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A forest fortress built over 3 generations

By Zhang Xu | China Daily | Updated: 2017-12-07 09:34
Tourists ride horses near the Luan River in the park. Zou Hong/China Daily

“We were told that the country was going to build a national forest there and we would be part of it,” she said.

Yin was on the road for two days. When the nonstop jolting eventually ceased, she found herself in the middle of nowhere, surrounded by yellow earth sparsely dotted with clusters of grass.

It took less time for Yin’s enthusiasm to chill than she had imagined. When winter began in October, she and her colleagues, who were mostly young graduates, shivered in makeshift tents.

“We lived in improvised shelters propped up on tree trunks and covered with twigs and straw. The glassless windows were covered with paper, and in place of doors we used large planks of wood that left big gaps on both sides,” Yin recalled. “That was where we entered and exited the shelters, and where the winter winds came howling in.”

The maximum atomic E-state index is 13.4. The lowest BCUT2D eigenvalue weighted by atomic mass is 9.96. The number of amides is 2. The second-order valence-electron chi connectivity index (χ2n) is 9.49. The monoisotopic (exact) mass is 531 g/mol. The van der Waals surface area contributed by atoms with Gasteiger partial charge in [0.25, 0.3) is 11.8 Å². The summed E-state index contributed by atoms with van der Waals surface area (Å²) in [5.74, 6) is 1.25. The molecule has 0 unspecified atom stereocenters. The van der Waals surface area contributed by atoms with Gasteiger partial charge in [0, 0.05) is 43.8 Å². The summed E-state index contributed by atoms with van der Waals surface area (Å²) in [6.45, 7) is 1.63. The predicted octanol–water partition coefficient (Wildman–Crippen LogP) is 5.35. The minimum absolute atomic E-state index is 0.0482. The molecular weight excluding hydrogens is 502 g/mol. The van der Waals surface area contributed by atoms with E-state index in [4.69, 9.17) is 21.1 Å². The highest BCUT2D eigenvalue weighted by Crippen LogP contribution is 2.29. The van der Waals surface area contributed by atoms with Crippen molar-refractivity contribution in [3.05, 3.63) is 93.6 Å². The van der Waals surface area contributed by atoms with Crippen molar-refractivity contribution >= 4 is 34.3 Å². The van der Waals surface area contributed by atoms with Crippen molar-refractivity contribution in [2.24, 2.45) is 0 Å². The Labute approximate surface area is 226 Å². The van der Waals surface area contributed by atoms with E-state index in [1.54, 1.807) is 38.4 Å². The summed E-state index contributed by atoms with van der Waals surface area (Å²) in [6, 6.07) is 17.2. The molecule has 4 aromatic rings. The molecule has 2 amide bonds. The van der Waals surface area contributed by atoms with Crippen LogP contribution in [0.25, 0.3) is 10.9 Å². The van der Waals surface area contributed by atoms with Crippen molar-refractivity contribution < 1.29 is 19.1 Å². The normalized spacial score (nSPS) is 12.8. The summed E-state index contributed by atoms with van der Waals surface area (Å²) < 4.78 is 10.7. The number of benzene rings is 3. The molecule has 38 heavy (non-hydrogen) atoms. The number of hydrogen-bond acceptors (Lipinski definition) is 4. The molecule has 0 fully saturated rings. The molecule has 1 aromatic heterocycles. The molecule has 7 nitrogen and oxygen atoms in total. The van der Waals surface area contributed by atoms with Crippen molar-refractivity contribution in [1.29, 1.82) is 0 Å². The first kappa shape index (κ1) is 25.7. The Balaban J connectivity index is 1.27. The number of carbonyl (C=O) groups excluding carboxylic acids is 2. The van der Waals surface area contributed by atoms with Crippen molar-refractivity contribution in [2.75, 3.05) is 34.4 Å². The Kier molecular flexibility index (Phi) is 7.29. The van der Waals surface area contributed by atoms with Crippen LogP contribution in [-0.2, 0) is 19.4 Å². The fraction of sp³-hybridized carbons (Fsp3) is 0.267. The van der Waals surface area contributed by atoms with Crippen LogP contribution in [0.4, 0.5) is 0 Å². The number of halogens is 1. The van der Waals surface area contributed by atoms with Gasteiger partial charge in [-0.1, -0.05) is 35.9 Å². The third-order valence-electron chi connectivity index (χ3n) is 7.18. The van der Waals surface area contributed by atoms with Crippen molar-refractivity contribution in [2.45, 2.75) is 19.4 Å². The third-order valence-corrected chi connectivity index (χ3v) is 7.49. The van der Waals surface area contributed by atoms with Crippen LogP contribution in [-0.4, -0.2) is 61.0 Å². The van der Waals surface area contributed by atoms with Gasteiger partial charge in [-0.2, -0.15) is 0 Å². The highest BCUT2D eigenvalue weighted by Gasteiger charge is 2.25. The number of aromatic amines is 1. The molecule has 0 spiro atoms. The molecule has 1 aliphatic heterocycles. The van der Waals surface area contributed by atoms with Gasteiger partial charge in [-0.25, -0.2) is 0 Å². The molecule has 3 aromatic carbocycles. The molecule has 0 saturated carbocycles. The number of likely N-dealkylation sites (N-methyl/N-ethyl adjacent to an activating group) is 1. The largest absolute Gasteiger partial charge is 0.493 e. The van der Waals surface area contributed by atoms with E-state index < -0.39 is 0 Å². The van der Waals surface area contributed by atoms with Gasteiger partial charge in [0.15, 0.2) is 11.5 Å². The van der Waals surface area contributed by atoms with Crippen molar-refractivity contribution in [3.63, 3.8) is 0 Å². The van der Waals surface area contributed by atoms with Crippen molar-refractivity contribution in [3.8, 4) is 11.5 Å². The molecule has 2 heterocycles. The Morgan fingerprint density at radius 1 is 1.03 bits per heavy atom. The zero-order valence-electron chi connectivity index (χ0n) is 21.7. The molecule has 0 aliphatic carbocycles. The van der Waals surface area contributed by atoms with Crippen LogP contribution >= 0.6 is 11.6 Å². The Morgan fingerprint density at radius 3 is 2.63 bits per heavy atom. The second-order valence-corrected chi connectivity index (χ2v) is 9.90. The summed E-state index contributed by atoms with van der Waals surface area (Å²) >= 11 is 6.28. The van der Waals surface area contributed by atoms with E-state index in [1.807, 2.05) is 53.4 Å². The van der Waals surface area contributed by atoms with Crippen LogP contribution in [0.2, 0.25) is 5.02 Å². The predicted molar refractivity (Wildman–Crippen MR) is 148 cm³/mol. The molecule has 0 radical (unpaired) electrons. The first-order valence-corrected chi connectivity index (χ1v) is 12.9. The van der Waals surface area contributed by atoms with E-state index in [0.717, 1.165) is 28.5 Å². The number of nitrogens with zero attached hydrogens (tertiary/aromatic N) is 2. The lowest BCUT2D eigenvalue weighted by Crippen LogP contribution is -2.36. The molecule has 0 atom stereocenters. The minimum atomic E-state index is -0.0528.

Occasionally at night, a sleepless Yin caught glimpses of the glinting green eyes of wolves, which prowled around the shelters but didn’t enter.

Yin is now 73. Back then, she was 18. “I had just graduated from a vocational school in Chengde, about 150 kilometers from Saihanba. “I was prepared for romance, but life put me to the test … and I passed that test,” she said.

Despite the harsh conditions, Saihanba was romantic. In Mongolian, the name means “beautiful highland”, and rightly so: the area, composed mainly of boundless forests and grassland dotted with crystal-clear plateau lakes, first became a royal hunting ground in the 10th century and continued to be so until the 1860s.

That was when the fortunes of the Qing (1644-1911), China’s last feudal dynasty, began to wane. As a result, the land was opened to the public, so farmers and herders moved in. In the decades that followed, trees were felled, the forests and grassland disappeared and the beauty of Saihanba vanished.

By the 1950s, Saihanba had long ceased to be a beautiful highland area 280 kilometers north of Beijing. Instead, it had become a corridor through which the wind carried sand from the deserts of Inner Mongolia down to the capital. According to the bleakest predictions, the sand would bury Beijing within a few decades.

Yin’s job was to halt the process. She was not alone: 127 graduates — mostly forestry majors — arrived from two technical schools and a college to join the 242 workers who were already on site.

In the first two years, 90 percent of the seedlings planted by the team died.

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